Howard Forman: I think a few years ago, I was. There was a lot of fear it was just going to go away. I think what we’ve seen with AI is that it really is assistive and supportive of being a radiologist. It’s not replacing us anytime quickly. And it does continue a trend that has occurred since the beginning of my career. And that is our productivity goes up substantially every year. And it’s because of the various technologies that surround us that allow us to do that. It’s the only field I know about, I’m sure there are others, but where the payment that we’ve gotten over the last 25 years for each thing we do has just gone down over time. But our salaries haven’t gone down that’s because we’re just doing more per unit of time.

Harlan Krumholz: Do you think radiologists deserve to be some of the most highly compensated people in the entire medical profession?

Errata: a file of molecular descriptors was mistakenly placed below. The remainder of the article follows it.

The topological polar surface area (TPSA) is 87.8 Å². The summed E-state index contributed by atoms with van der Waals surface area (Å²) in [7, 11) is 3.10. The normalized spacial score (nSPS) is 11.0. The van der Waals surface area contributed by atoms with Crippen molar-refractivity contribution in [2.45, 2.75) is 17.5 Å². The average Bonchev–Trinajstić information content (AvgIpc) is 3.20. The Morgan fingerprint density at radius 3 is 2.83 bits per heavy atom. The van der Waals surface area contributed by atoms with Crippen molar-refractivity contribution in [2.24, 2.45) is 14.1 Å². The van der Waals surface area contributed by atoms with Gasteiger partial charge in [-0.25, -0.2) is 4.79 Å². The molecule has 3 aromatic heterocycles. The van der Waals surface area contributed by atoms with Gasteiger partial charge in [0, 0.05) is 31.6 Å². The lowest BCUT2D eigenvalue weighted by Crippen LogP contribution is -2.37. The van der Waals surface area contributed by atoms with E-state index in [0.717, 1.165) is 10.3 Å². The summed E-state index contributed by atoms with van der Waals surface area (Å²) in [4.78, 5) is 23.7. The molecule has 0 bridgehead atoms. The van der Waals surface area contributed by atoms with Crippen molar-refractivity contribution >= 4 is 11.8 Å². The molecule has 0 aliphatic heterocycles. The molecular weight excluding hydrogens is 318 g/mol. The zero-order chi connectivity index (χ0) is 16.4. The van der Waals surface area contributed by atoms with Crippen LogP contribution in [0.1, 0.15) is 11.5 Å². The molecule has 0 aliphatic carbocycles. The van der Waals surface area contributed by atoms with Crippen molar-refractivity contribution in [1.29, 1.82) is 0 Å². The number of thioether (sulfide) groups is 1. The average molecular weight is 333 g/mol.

Howard Forman: You and I have had this conversation before. I don’t—I think it’s a great field and I spend a lot of time with my undergrads talking about why it ends up being a highly compensated field. But I certainly think that we do not pay our various specialties according to their clinical importance and the effort that goes into it. It’s basically paid because of the artifacts of the system that we’ve built.

Harlan Krumholz: Yeah. We may need some redesign there for everyone, not just for radiology.

Well, I think that’s really interesting. Let me just, finally, I mean, this isn’t meant to be a question to answer for you, but since you’re in radiology, do you see any downsides by the way? Have you noticed any issues with regard to this that you think could lead to unintended adverse consequences?